Talking To Your Teen about The Dangers of Prescription Drug Abuse

Part of being a good parent is communicating the dangers adolescents may be exposed to as they get older. Sex, drugs and alcohol are all talking points that are commonly addressed. But, does that truly cover it all?

According to this study published in the journal of Public Policy & Marketing, many teens simply don’t understand the dangers of prescription drug abuse. “Prescription drugs are seen as blessed by a trusted institution, the FDA, while increasingly aggressive advertising by drug companies simultaneously floods parents and children with messages that these substances are safe, popular, and beneficial.”

The study found that along with a general lack of knowledge on the subject, high levels of anxiety and psychological stress have a direct correlation to teenage prescription drug abuse.

Nearly 20 percent of high school seniors have tried prescription drugs in their lifetime, according to the National Institute on Drug Abuse’s “Monitoring the Future” study.

Here are some talking points to cover with your teen about the dangers of teenage prescription drug abuse:

What constitutes prescription drug abuse?: Oxycontin, Adderall, Xanex, Vicodin, Ambien, Ritalin and Valium are prescription drugs that are not meant to be consumed unless legally prescribed by a clinician. Consuming prescription drugs orally or via injection—whether prescribed or not—to get high is prescription drug abuse.

Who is it safe to accept prescription drugs from?: Friends and family members may be more likely to give an adolescent prescription drugs than alcohol or illicit drugs because they have originated from a doctor’s prescription. Express to your teen that just because someone they know and trust is offering them prescription drugs, it doesn’t mean they should be any less concerned for their health and safety. Also remind them that teens—and adults—should only take prescription drugs prescribed to them in the correct amount.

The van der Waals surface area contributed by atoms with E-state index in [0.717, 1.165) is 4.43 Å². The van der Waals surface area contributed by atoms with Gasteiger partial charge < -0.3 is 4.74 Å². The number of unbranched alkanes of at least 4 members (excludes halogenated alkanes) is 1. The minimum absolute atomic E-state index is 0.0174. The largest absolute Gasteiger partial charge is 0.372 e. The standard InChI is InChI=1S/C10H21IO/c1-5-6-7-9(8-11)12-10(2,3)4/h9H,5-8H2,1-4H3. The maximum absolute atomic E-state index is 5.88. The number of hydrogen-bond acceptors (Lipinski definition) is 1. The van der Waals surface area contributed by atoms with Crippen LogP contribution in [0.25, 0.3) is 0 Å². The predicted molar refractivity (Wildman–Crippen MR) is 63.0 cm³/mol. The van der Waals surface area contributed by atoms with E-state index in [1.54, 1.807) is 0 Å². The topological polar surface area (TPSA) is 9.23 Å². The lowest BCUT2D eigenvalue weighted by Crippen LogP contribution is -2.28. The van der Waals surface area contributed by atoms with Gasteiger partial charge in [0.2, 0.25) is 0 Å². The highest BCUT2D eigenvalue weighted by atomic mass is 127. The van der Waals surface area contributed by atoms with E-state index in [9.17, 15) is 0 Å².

What are the side effects?: Most prescription drugs have adverse side effects. Opioids can make you feel nauseous, tired and constipated. Stimulants can make users feel paranoid, induce heart palpitations and cause the body’s core temperature to rise to dangerously high levels. Depressants can cause disorientation, shallow breathing and slurred speech. When abused, all prescription drugs can potentially cause death.

What’s the risk?: Like illicit drugs and alcohol, prescription drugs are also highly addictive. Teens should only take prescription drugs when prescribed directly by their doctor, and always in the correct dose and at the proper time.

What’s the safe way to treat pain?: Teens who experience severe anxiety often turn to prescription drugs to numb their feelings. Explain that changes to fitness and diet can help to reduce anxiety and pain, and so can fun, healing activities such as gardening.

If you suspect your teen may be abusing prescription drugs, it isn’t too late to get them off the substance. There are treatment options available to help support you and your child through this situation. Pacific Quest offers a Wilderness Therapy program for both adolescents and young adults. The program incorporates whole body wellness practices like Horticultural Therapy to treat teens abusing drugs and/or have anxiety issues. Horticultural Therapy takes a growth-focused and life-affirming approach to healing. At Pacific Quest, teens test new skills and insights in a uniquely experiential way, quenching their cravings for the unknown in a healthy, productive way. By participating in the programs, they develop courage and confidence and a new set of values that teach them to seek responsibility for themselves as an expression of self-worth and gratitude.
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